According to a New York Times article on Bernard and her fashion line, the 2014 Liberian Ebola outbreak had a disastrous effect on most businesses. So the American-born Bernard closed the shop Mango Rags that she opened in her parents' home country to return to the United States. Just a few months later, Bernard returned and reopened the boutique as The Bombchel Factory. ("Ebola or no Ebola, I was ready to come back home," she told The New York Times.) Bernard’s status as Americo-Liberian informs the link between her high fashion line and what she hopes to accomplish for Liberian women — namely, empowerment through expression.
In States Of Undress, "Fashion Week Liberia" event organizers, Serina Cooper and Vanette Tolbert also arrive in a postwar, post-Ebola Liberia. Although they make a point of using Liberian designers and models in the show, most of the participants for this ticketed event are upper and middle-class citizens. Though the organizers have a desire to contribute to Liberia’s cultural scene, the event is forced to ignore the population it claims to represent. And an unexpected setback suggests that not everyone in the country is pleased that the show has been organized at all.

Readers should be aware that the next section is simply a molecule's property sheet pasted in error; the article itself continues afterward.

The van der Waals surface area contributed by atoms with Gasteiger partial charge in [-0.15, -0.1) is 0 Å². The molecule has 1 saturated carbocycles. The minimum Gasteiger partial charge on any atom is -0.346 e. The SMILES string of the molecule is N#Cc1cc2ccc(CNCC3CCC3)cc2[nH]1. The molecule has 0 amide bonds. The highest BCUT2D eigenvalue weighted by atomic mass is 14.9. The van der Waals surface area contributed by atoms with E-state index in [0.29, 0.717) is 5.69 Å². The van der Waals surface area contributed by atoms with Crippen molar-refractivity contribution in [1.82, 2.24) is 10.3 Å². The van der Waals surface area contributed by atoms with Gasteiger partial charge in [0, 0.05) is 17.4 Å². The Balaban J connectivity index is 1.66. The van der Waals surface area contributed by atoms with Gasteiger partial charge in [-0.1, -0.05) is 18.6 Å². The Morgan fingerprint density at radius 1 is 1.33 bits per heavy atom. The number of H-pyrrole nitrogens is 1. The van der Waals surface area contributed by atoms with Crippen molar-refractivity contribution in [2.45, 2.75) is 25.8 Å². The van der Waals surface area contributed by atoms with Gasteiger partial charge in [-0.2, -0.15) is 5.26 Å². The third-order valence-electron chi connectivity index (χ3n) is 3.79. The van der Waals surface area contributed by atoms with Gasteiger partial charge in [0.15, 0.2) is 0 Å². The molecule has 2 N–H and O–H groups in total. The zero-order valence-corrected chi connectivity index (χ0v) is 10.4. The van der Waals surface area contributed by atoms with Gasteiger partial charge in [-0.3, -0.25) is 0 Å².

A myriad of challenges face individuals who are trying to change the industry and utilize its full cultural power. Yet, in mixing performance art, body transformation, and aesthetic, the fashion industry has the potential to break down prescribed structures of of race, class, and gender. Consumers may find that there is a power to purchasing fashion that makes a political or cultural statement. For example, this year’s New York Fashion Week featured resistance-inspired designs, from items celebrating the Women’s March to Christian Siriano’s “People are People” tees. But it's still tough for people outside of a privileged demographic to break through in this field, regardless of good intentions.
According to an article in Business Of Fashion, out of a sample of 50 major fashion brands, only 14% are run by women. The New York Times reported in 2015 that only 12 of 470 members of the Council of Fashion Designers of America are African-American, and non-white designers are still the extreme minority at New York Fashion Week. And prospective designers of high economic status can open doors with connections and cash.
States Of Undress exposes the privilege of fashion with regards to gender, race, or socioeconomic status by adding a new layer of awareness to the influence fashion can have on the rest of the world. The storytelling aspect of the art form and the incorporation of designers’ roots into their work could allow for increased representation, were it not for entrenched circumstances of established privilege.
States Of Undress Season 2 premieres on VICELAND on June 6, with an eye towards exploring the global impact and purpose of fashion — and how both of those may be changing for the better.